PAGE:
Until Lenovo's acquisition of IBM, Beijing's development strategy had been based on attracting foreign investment to China on the basis of its massive pool of cheap labor and its potential market in order to build up its industries and acquire advanced technologies. Having succeeded in creating an industrial base with some powerful and cash-rich companies, the opportunity exists for China to expand its export markets and to secure supplies of the energy and mineral resources that it needs to run its burgeoning industrial machine through the purchase of foreign corporations.
The acquisition of foreign businesses has the added strategic advantage of creating interest groups in the countries in which those businesses are based that are economically dependent on China and, therefore, would tend to be favorable to its interests in political conflicts.
Unocal is especially attractive to Beijing because of the drilling rights that the company has in Thailand and Myanmar, which Beijing includes within its prospective sphere of dominant influence.
In order to achieve its goal of transforming China into a comprehensive world power, Beijing must have secure access to raw materials in markets that have become increasingly competitive and tight, due in great part to China's growth. The bid for Unocal signals that Beijing is aware that it must act quickly to guarantee its resource supplies, at the expense of competitors, especially the US. As part of Beijing's overall strategy, Chinese enterprises have recently purchased mines in Australia and Canada, and Beijing has pursued trade deals geared to natural resources in South America. Unocal is part of that larger picture.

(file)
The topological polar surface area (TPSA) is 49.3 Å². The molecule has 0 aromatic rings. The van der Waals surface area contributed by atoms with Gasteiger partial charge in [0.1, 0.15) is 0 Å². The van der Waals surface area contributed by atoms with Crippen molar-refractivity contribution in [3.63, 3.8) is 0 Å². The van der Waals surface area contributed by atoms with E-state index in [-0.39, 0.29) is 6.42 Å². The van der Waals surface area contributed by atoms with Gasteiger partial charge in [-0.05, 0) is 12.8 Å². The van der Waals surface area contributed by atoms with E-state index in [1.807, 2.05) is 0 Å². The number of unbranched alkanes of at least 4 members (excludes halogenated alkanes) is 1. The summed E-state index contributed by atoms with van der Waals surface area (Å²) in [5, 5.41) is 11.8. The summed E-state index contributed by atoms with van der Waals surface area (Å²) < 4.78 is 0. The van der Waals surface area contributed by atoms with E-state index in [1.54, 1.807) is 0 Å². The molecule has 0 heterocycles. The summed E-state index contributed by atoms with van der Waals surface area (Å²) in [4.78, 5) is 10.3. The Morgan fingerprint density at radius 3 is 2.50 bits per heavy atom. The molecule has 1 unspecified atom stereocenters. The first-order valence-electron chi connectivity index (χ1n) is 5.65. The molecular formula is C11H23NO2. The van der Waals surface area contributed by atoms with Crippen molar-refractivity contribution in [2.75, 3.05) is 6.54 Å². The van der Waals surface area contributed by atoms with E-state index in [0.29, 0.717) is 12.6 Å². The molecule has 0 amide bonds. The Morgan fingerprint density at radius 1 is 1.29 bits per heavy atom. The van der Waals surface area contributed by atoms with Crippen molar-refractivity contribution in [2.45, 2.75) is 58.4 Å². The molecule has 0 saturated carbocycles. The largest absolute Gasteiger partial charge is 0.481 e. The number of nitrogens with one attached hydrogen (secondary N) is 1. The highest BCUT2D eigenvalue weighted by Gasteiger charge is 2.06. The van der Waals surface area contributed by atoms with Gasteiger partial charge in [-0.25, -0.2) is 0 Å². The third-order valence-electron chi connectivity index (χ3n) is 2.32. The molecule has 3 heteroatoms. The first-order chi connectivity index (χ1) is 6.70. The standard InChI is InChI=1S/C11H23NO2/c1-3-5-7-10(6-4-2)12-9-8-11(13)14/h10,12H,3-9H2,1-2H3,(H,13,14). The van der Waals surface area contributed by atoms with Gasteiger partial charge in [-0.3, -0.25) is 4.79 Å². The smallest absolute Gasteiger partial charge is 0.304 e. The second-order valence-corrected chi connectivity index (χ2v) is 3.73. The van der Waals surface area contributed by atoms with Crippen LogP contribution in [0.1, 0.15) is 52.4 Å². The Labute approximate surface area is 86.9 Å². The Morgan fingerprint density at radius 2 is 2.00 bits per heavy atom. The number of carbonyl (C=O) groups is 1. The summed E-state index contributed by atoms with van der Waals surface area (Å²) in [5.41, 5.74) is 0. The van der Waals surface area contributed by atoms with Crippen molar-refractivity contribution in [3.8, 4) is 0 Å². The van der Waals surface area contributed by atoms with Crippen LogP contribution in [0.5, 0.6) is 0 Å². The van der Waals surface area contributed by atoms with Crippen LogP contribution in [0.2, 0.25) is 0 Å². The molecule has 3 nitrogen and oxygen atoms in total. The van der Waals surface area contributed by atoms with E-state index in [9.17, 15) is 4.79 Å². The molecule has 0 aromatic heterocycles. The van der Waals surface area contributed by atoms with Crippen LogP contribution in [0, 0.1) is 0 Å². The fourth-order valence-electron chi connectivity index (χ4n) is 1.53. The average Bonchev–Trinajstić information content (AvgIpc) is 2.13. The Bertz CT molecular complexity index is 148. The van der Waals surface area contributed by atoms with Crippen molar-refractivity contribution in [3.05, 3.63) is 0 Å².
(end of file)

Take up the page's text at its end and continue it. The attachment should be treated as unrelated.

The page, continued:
He therefore concludes:
The Bush administration's tepid response to the Chinese bids reflects its conflicting commitments to globalized markets, national security and domestic interests that increasingly appear to be irreconcilable. Protectionist sentiment, aimed mainly at China, is rising in Congress and could ultimately threaten the globalization process. In a pattern that is becoming familiar over a broad range of international issues, the Bush administration is facing increasing difficulties in sorting out its priorities, giving the advantage to states with more coherent strategies.
China's next stage of development brings the incipient conflict between Beijing and Washington into full view. Holding back Chinese expansion - if that is even possible - carries the high probability of derailing globalization; allowing it to occur makes the realization of Beijing's geostrategic aims far more likely.
Look for Beijing to proceed confidently on its course and for Washington to be incapable of mounting effective resistance.
Apart from these concerns I also want to raise the issue of shareholder's rights. Can the government deny a shareholder a higher profit by directing Unocal's fate? If that is the case the US has arrived at an entirely new stage: Central planning.
A political decision on CNOOC's bid for Unocal will also bear the danger of slowing foreign direct investment in the US. When an investor is not guaranteed his right to sell to the highest bidder, he may turn elsewhere to put his money at work.
One thing is sure: There is no such state like being a bit pregnant.